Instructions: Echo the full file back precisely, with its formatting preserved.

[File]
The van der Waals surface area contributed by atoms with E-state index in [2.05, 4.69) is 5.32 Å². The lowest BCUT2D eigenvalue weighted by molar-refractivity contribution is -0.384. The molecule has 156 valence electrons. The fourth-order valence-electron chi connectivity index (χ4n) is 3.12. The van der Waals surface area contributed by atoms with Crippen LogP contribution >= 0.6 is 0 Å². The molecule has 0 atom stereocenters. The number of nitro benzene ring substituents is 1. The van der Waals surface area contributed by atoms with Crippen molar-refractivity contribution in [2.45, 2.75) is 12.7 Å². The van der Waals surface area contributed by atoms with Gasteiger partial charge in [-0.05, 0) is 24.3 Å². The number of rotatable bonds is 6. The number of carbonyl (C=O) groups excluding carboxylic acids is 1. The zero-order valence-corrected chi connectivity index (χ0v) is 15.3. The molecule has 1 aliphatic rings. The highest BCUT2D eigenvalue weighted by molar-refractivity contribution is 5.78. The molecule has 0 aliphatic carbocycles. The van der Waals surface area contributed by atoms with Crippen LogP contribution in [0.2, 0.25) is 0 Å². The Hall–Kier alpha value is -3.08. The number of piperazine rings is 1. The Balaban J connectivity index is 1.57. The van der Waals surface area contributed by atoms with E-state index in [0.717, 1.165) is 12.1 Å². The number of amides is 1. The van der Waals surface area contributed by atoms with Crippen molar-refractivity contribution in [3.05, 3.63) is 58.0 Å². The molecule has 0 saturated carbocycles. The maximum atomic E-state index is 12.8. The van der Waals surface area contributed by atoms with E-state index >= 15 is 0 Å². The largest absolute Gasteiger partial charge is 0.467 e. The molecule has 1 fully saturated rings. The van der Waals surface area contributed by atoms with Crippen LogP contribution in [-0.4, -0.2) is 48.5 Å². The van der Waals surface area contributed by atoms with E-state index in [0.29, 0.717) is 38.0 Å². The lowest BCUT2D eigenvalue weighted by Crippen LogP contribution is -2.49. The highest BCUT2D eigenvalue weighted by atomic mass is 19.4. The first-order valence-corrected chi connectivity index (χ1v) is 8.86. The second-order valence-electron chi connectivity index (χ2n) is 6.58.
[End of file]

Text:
The van der Waals surface area contributed by atoms with E-state index in [2.05, 4.69) is 5.32 Å². The lowest BCUT2D eigenvalue weighted by molar-refractivity contribution is -0.384. The molecule has 156 valence electrons. The fourth-order valence-electron chi connectivity index (χ4n) is 3.12. The van der Waals surface area contributed by atoms with Crippen LogP contribution >= 0.6 is 0 Å². The molecule has 0 atom stereocenters. The number of nitro benzene ring substituents is 1. The van der Waals surface area contributed by atoms with Crippen molar-refractivity contribution in [2.45, 2.75) is 12.7 Å². The van der Waals surface area contributed by atoms with Gasteiger partial charge in [-0.05, 0) is 24.3 Å². The number of rotatable bonds is 6. The number of carbonyl (C=O) groups excluding carboxylic acids is 1. The zero-order valence-corrected chi connectivity index (χ0v) is 15.3. The molecule has 1 aliphatic rings. The highest BCUT2D eigenvalue weighted by molar-refractivity contribution is 5.78. The molecule has 0 aliphatic carbocycles. The van der Waals surface area contributed by atoms with Crippen LogP contribution in [0.2, 0.25) is 0 Å². The Hall–Kier alpha value is -3.08. The number of piperazine rings is 1. The Balaban J connectivity index is 1.57. The van der Waals surface area contributed by atoms with E-state index in [0.717, 1.165) is 12.1 Å². The number of amides is 1. The van der Waals surface area contributed by atoms with Crippen molar-refractivity contribution in [3.05, 3.63) is 58.0 Å². The molecule has 0 saturated carbocycles. The maximum atomic E-state index is 12.8. The van der Waals surface area contributed by atoms with E-state index >= 15 is 0 Å². The largest absolute Gasteiger partial charge is 0.467 e. The molecule has 1 fully saturated rings. The van der Waals surface area contributed by atoms with Crippen LogP contribution in [-0.4, -0.2) is 48.5 Å². The van der Waals surface area contributed by atoms with E-state index in [0.29, 0.717) is 38.0 Å². The lowest BCUT2D eigenvalue weighted by Crippen LogP contribution is -2.49. The highest BCUT2D eigenvalue weighted by atomic mass is 19.4. The first-order valence-corrected chi connectivity index (χ1v) is 8.86. The second-order valence-electron chi connectivity index (χ2n) is 6.58.